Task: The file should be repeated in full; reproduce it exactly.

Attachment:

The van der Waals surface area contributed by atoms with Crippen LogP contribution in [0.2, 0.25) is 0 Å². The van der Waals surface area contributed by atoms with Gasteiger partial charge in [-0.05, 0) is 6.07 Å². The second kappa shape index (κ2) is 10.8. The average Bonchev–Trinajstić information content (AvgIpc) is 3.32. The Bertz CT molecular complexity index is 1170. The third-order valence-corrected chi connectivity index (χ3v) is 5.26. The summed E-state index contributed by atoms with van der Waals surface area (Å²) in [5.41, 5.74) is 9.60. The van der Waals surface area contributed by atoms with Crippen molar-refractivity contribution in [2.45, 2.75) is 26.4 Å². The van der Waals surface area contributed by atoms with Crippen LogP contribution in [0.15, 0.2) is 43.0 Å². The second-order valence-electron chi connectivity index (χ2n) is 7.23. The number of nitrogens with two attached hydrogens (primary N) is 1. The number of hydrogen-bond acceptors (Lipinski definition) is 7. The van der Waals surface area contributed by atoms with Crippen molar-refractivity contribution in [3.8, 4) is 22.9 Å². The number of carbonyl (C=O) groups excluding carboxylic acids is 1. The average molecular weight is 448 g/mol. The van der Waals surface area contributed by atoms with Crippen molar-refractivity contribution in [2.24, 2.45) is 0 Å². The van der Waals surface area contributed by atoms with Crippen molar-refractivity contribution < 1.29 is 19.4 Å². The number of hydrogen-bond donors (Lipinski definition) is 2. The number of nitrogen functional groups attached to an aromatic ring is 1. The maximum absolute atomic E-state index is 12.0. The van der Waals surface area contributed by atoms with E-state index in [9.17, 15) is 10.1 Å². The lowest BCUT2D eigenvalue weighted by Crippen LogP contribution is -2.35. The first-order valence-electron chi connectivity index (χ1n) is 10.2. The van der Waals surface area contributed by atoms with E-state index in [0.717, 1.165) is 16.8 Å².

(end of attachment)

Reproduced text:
The van der Waals surface area contributed by atoms with Crippen LogP contribution in [0.2, 0.25) is 0 Å². The van der Waals surface area contributed by atoms with Gasteiger partial charge in [-0.05, 0) is 6.07 Å². The second kappa shape index (κ2) is 10.8. The average Bonchev–Trinajstić information content (AvgIpc) is 3.32. The Bertz CT molecular complexity index is 1170. The third-order valence-corrected chi connectivity index (χ3v) is 5.26. The summed E-state index contributed by atoms with van der Waals surface area (Å²) in [5.41, 5.74) is 9.60. The van der Waals surface area contributed by atoms with Crippen molar-refractivity contribution in [2.45, 2.75) is 26.4 Å². The van der Waals surface area contributed by atoms with Crippen LogP contribution in [0.15, 0.2) is 43.0 Å². The second-order valence-electron chi connectivity index (χ2n) is 7.23. The number of nitrogens with two attached hydrogens (primary N) is 1. The number of hydrogen-bond acceptors (Lipinski definition) is 7. The van der Waals surface area contributed by atoms with Crippen molar-refractivity contribution in [3.8, 4) is 22.9 Å². The number of carbonyl (C=O) groups excluding carboxylic acids is 1. The average molecular weight is 448 g/mol. The van der Waals surface area contributed by atoms with Crippen molar-refractivity contribution in [2.24, 2.45) is 0 Å². The van der Waals surface area contributed by atoms with Crippen molar-refractivity contribution < 1.29 is 19.4 Å². The number of hydrogen-bond donors (Lipinski definition) is 2. The number of nitrogen functional groups attached to an aromatic ring is 1. The maximum absolute atomic E-state index is 12.0. The van der Waals surface area contributed by atoms with E-state index in [9.17, 15) is 10.1 Å². The lowest BCUT2D eigenvalue weighted by Crippen LogP contribution is -2.35. The first-order valence-electron chi connectivity index (χ1n) is 10.2. The van der Waals surface area contributed by atoms with E-state index in [0.717, 1.165) is 16.8 Å².